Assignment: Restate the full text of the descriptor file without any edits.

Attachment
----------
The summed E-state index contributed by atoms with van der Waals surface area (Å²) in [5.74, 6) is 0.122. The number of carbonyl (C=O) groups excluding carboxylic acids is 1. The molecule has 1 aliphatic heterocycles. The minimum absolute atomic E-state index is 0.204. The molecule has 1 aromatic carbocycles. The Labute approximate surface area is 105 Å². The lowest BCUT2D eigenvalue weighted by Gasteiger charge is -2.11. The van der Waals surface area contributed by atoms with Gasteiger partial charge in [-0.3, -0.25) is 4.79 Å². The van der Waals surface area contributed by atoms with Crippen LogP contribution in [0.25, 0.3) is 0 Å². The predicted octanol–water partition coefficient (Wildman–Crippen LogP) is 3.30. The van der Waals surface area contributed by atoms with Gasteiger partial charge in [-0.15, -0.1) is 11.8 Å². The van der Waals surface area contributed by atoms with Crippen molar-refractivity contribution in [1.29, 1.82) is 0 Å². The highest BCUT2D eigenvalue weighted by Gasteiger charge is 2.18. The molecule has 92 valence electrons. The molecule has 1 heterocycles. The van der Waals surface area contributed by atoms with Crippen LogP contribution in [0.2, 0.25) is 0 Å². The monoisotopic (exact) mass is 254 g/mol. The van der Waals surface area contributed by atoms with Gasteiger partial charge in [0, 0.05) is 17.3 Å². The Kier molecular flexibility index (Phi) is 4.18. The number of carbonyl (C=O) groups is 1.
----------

The summed E-state index contributed by atoms with van der Waals surface area (Å²) in [5.74, 6) is 0.122. The number of carbonyl (C=O) groups excluding carboxylic acids is 1. The molecule has 1 aliphatic heterocycles. The minimum absolute atomic E-state index is 0.204. The molecule has 1 aromatic carbocycles. The Labute approximate surface area is 105 Å². The lowest BCUT2D eigenvalue weighted by Gasteiger charge is -2.11. The van der Waals surface area contributed by atoms with Gasteiger partial charge in [-0.3, -0.25) is 4.79 Å². The van der Waals surface area contributed by atoms with Crippen LogP contribution in [0.25, 0.3) is 0 Å². The predicted octanol–water partition coefficient (Wildman–Crippen LogP) is 3.30. The van der Waals surface area contributed by atoms with Gasteiger partial charge in [-0.15, -0.1) is 11.8 Å². The van der Waals surface area contributed by atoms with Crippen molar-refractivity contribution in [1.29, 1.82) is 0 Å². The highest BCUT2D eigenvalue weighted by Gasteiger charge is 2.18. The molecule has 92 valence electrons. The molecule has 1 heterocycles. The van der Waals surface area contributed by atoms with Crippen LogP contribution in [0.2, 0.25) is 0 Å². The monoisotopic (exact) mass is 254 g/mol. The van der Waals surface area contributed by atoms with Gasteiger partial charge in [0, 0.05) is 17.3 Å². The Kier molecular flexibility index (Phi) is 4.18. The number of carbonyl (C=O) groups is 1.